There is something within the chronic illness community known as the “Spoon Theory.” In this analogy, the spoons stand for the amount of energy a person living with a chronic illness (such as Fibromyalgia or Lupus) possesses in a day.
In prevailing literature, people on the autism spectrum have all of their traits, their behaviors, and even their very existence pathologized. They are considered to have “mind blindness,” or the opposite of empathy, which means that they are unable to
It was hard to come out as an aspie (a person with Asperger’s syndrome). I started with some people I thought would be the most safe, but I read that situation poorly. It’s a strong suit, really, almost like a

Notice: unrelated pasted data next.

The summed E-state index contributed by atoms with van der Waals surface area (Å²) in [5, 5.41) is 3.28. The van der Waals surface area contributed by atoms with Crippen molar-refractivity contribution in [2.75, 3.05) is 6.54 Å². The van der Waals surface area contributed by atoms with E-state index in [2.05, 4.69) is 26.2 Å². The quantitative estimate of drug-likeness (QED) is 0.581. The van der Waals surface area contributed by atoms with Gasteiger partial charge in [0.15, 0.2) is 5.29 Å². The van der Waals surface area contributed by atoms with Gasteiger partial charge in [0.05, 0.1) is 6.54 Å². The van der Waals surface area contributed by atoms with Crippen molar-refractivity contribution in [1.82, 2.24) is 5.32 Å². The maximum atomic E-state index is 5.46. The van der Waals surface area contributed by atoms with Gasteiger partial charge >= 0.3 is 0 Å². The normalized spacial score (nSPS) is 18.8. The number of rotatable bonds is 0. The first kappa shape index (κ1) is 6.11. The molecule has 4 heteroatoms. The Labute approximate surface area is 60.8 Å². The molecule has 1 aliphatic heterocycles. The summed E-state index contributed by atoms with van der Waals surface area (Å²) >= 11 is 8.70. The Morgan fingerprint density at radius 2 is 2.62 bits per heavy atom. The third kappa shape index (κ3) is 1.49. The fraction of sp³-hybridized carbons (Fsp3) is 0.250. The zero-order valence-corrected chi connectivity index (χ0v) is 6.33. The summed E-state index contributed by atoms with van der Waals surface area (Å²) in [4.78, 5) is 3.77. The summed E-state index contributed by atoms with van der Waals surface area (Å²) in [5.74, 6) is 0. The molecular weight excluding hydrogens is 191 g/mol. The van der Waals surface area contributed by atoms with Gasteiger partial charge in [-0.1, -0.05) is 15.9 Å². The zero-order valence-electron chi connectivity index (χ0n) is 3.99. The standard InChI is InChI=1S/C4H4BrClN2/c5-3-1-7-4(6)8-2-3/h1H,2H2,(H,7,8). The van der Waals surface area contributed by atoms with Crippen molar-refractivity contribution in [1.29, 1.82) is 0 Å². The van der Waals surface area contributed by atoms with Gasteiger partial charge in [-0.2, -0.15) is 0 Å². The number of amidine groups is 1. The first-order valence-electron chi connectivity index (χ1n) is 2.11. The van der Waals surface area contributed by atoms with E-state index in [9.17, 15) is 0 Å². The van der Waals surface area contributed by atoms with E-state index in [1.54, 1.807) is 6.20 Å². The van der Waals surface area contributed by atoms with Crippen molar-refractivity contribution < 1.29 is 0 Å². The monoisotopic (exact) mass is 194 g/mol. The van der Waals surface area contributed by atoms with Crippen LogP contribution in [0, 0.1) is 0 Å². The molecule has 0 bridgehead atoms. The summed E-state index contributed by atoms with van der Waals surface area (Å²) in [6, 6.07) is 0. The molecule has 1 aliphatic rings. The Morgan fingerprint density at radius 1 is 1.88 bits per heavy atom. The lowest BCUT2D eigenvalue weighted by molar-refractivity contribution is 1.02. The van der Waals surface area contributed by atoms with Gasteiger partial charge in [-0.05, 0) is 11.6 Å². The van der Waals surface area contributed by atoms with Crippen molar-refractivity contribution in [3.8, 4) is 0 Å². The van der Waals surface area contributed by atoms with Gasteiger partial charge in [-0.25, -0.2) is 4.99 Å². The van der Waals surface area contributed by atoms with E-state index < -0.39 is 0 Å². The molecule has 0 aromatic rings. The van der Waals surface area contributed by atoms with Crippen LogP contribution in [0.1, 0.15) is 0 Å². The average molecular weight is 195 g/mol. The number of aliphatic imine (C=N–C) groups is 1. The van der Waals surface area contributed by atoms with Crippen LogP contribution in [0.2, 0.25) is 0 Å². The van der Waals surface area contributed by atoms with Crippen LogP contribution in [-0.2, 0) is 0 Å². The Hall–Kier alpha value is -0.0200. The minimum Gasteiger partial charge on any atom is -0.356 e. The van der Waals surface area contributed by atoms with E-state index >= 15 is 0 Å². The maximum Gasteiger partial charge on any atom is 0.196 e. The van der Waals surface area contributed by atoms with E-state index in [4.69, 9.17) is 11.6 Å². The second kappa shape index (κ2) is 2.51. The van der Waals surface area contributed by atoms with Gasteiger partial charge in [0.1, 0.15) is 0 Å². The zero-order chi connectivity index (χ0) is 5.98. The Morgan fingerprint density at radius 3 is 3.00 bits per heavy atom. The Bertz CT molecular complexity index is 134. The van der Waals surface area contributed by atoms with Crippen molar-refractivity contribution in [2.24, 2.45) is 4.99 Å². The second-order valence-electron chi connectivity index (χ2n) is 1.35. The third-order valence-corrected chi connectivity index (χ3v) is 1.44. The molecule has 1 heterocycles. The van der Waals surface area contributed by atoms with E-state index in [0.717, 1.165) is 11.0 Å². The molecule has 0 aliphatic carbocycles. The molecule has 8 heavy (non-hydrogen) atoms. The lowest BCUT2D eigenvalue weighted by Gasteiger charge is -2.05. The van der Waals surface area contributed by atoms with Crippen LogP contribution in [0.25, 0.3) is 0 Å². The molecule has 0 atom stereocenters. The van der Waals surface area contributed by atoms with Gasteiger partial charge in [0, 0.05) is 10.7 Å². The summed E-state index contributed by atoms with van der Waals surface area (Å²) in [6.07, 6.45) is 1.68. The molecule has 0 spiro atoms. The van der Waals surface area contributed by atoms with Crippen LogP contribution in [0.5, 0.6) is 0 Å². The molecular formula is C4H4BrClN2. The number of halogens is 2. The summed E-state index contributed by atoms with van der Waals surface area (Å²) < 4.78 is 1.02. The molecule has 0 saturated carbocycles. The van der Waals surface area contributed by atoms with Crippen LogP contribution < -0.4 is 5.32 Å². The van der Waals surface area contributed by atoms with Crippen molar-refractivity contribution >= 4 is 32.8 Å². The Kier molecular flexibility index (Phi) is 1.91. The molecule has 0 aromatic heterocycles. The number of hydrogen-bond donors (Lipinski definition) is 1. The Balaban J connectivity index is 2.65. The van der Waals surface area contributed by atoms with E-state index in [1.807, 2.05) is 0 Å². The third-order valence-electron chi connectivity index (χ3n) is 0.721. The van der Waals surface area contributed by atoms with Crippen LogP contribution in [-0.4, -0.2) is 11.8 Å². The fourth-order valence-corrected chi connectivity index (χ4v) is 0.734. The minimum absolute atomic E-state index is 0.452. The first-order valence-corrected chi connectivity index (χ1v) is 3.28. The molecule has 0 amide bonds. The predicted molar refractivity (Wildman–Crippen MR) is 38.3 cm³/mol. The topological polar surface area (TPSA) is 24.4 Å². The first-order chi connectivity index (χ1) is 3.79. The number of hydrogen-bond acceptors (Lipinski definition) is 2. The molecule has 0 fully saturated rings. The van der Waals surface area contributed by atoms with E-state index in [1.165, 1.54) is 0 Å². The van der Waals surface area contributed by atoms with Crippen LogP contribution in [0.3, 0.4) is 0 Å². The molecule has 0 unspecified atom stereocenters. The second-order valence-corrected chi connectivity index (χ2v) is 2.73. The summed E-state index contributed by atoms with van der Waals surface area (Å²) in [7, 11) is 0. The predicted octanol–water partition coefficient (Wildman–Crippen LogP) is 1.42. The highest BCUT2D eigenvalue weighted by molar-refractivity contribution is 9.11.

For someone on the spectrum, navigating relationships with neurotypical (non-autistic) people is the social equivalent of assembling an Ikea shelf with missing parts and directions that are out of order, mirror-image, and written in a different language.
They’re out there, in the brushstrokes of the original, museum-quality painting hanging in your favorite hole-in-the-wall pub, or the Louvre, or the kaleidoscopic mural painted on the shuttered, colorless foundry.